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Number of Pages: 240
Publication Date: 2011
|Dimensions: 8.00 X 5.19 (inches)|
The introduction relates a wedding that John officiates. In it he claims "If you would see things clearly, you must see with the eyes of the heart. That is the secret of every fairy tale, because it is the secret to the Gospel, because it is the secret to life" (pp. 23, emphasis mine). Now, that is a fairly substantial claim that the secret to the Gospel is seeing with the heart. To Eldridge, the Gospel and fairy tales are interchangeable, merely stories of larger truths. This is an attack on Gods Holy Word! In an earlier time, this would be called blasphemy! But perhaps Eldridge was merely making a hyperbolic point? Chapter 1 deals with loneliness in marriage and offers for consideration the advice: "Let Desire Return: You have to begin with desire. Start with what is written on your heart (p. 19). Your first Great Battle is not to lose heart." What Eldridge fails to address, however, is the problem created when the heart desires something God does not. For Eldridge, the answer is to look to your heart; but biblically, the answer is to look to Gods character.
In Chapter 2, Eldridge does address Gods character: "Love is the single most defining quality of his character and his life" (p. 26). The Hebrew word for that, my friend, is BALONEY! Love is not the most defining quality of Gods character, holiness is. The Bible goes to great lengths to demonstrate that Gods holiness is His defining attribute; indeed, without His holiness, His love would be exemplary, but meaningless!
Elsewhere in Chapter 2, Eldridge returns to a familiar theme, one that readers of his other works will recognize. "The heart of a man longs for a battle to fight, an adventure to live, and a beauty to rescue The heart of a woman longs for someone to fight for her, to play an irreplaceable role in a great adventure, and to offer beauty (p. 30). What a self-centered view of life! Yes, the heart longs for those things, because it is desperately wicked and always seeking for something, anything, to take the rightful place that God deserves. Eldridge is looking for the solution in the wrong location it is found in God, not the heart! In fact, he states on page 37 "name one thing in the entire created world more precious than a human heart. It cant be done. Yes, it can! Try for size the human SOUL!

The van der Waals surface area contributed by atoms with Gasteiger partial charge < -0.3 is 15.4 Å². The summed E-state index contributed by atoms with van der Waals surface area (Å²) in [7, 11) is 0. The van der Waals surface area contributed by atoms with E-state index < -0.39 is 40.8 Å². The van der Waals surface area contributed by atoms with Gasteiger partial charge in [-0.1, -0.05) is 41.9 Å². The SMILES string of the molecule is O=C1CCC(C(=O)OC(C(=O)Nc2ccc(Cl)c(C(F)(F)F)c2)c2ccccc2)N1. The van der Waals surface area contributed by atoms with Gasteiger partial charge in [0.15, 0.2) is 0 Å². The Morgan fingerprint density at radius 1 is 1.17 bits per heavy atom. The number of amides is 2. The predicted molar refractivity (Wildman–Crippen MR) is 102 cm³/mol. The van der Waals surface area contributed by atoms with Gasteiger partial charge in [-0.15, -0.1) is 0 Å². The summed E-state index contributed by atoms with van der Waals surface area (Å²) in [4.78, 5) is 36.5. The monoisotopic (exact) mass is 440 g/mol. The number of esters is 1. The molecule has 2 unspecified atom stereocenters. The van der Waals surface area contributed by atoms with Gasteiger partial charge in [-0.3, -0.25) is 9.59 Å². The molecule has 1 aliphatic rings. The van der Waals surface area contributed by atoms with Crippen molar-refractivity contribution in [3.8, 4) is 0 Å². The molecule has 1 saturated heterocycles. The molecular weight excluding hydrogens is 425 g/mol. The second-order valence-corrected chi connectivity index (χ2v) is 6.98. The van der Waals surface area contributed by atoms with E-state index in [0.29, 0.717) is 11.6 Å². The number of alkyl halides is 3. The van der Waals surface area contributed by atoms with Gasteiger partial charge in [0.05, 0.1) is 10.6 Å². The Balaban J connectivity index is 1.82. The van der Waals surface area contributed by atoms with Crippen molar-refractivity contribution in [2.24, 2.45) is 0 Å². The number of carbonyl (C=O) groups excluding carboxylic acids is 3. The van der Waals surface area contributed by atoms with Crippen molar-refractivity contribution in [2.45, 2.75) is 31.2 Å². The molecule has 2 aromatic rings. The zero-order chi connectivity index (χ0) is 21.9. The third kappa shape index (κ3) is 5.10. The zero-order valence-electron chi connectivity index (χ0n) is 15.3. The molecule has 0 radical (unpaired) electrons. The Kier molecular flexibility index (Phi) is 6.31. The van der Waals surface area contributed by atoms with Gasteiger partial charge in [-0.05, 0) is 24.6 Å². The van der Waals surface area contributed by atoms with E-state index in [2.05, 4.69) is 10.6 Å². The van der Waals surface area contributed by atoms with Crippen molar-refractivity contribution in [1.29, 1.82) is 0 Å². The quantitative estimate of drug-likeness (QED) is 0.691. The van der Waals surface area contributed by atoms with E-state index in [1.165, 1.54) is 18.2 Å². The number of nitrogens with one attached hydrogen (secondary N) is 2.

Finally, after 69 pages, Eldridge finally admits that maybe reforming the heart is the wrong starting point. He states "the greatest gift you can give your marriage is for you to develop a real relationship with Jesus Christ," and "The secret to happiness is this: God is the love you are longing for (p. 70). Anyone still working on the ideas given in the first 68 pages will grow frustrated and give up before reaching what is truly the heart of the matter.
The Eldridges do write openly and honestly about their own marriage relationship, offering insights to others and sharing learned lessons along the way. However, as with their previous offerings, the weight of the advice relies heavily on experience and lightly on any theological basis. This is not a book I could recommend to others. Charles Eldred, www.ChristianBookPreviews.com